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Siem Reap 5s!

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Top 5 things about Siem Reap

1. Angkor Famous - Our favourite little spot in Siem Reap. A small bar in the Alley - which is one of the two main touristy roads in Siem Reap centre - which we frequent far more often than is healthy! It's run by a group of women, the one who is in charge is far too pregnant to be spending all day on her feet, and they are all so so sweet and friendly. There is one lady who stands at the entrance all night, every night, and says on repeat in the most deadpan way, with no pauses or punctuation, "Cocktails buy one get one free beer 50 cents free popcorn free rice with every meal free fruit salad". It's funny but a little tragic! But her list tells you some of the other reasons Angkor Famous is our favourite place to chill! Even Susie has got into beer when it's only 50cents for 3/4 of a pint, and it's cheaper than any soft drinks! We also love the popcorn, which is both salted and sweet, really tasty, and you get a new plate every time you finish one. Yum yum yum!!! They even brought us free water after we had quite a few drinks there the other night. We really do love them!!

2. Cycling - We cycle to work everyday as I think I mentioned in a previous blog, and it's such a ridiculous experience that it just had to go into our top 5 things here! There are very few cars, and nearly everything is done by motorbike, including transporting livestock(we've see chickens and a pig in a little cart on the back), taking whole families to school (4 people is common, 5 people on one moto is a rare sight, much sought after by us volunteers!), carrying new purchases (we saw a guy today using one arm to steer and one to precariously hold his new TV on the back!), and taking children to the hospital (it's scary how many kids you see on motos, with their mum behind them holding up the drip they've just been prescribed!). The roads are manic, and there's always lots on them, but because it's Cambodia, and because it's all motorbikes and bikes, everything is quite slow paced. There's a lot of people biking down the wrong side of the road until they can cut across, and people going every direction, but it's surprisingly organised chaos, and once you get used to it, it's great fun! Cycling in England is going to be very dull after this!

3. People - We love Cambodians. Fact. Overall, they are the friendliest, nicest, happiest nation of people either of us has ever met. They are always happy for a chat, or a bit of a joke as you walk past or when you meet them. From the really cute little kids, who run out excitedly whenever you walk/bike past and shout hello, to the tuk-tuk drivers, who always have a good bit of banter for you, to the people who run everything, who are so appreciative and happy about everything you do that helps them. Especially when you think about everything that has happened to them as a nation within living memory (and not even that old living memory - 1970s), it's astonishing and humbling that they are as lovely as they are. nb - if you know as little about Cambodian history as Susie did before we came, just quickly google 'khmer rouge' and look at what happened - it's horrific. We're both going to be so so sad to leave Cambodia - we both feel really at home here, and a massive part of why that is is the people. Anyone who comes to Cambodia and doesn't make any effort with them is really missing out.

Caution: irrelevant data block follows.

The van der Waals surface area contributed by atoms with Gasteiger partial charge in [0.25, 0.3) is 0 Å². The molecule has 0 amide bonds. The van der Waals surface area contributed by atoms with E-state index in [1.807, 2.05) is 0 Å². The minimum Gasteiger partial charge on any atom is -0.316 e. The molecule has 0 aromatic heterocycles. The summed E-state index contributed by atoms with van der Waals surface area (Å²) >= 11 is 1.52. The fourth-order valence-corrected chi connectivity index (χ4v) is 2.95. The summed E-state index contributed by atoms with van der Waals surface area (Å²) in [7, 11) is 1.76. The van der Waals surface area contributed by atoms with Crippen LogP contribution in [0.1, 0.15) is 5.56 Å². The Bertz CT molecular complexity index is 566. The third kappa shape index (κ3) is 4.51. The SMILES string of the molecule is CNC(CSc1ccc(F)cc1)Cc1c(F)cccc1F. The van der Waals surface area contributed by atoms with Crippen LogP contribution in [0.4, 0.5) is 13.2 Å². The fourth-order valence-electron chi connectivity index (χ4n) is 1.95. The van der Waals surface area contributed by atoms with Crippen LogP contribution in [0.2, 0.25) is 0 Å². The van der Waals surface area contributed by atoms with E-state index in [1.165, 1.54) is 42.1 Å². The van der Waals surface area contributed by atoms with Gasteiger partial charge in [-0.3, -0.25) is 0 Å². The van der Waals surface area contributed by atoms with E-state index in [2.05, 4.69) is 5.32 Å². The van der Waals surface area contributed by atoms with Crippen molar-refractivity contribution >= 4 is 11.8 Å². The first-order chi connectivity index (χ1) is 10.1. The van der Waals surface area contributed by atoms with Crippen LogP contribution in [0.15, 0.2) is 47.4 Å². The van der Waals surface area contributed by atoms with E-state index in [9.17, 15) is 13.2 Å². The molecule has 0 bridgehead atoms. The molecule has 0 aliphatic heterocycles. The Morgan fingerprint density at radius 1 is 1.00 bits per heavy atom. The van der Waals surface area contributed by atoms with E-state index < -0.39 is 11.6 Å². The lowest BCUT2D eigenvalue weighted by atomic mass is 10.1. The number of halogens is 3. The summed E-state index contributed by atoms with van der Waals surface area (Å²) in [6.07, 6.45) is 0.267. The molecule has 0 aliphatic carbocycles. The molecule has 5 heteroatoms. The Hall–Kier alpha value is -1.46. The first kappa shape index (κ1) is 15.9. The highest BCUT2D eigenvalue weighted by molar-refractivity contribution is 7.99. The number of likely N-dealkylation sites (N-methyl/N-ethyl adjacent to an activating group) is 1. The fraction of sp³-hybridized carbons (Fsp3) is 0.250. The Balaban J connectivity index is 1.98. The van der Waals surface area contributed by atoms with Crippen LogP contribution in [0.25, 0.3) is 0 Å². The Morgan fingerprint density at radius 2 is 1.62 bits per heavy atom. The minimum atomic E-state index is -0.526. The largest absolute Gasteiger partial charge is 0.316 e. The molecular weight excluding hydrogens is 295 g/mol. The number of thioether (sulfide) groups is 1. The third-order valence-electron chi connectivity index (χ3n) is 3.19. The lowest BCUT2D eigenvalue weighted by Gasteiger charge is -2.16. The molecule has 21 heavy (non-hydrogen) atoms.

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Kids waving hello from the floating village

4. Khmer amok (and food in general really!) - Unlike some countries we're visiting, we weren't expecting a lot out of Cambodian food. Unlike Thailand or Malaysia, it's not really somewhere you think of when you think of tasty food. However, although the flavours are more sssubtle than other Asian food, they're just as tasty! The excessive use of coconut in everything makes Susie very happy, whilst John would be happy with any food that involves lots of steamed rice! Our favourite dish is Khmer Amok - it's like a tasty version of a korma curry, and at the end of cooking you cook two eggs into it. It gives the sauce a lovely texture, and it's so so yummy! We did a cookery course last weekend and learnt how to make it, so if you're all very nice to us we might make it for you when we get back! Our other favourite are these deep fried bananas that we get for 300riels (about 6p) from a market stall near school. They squash the banana till it's flat, dip it in a slightly coconuty rice batter, and deep fry it. A very tasty, but very unhealthy way to get one of your 5 a day!!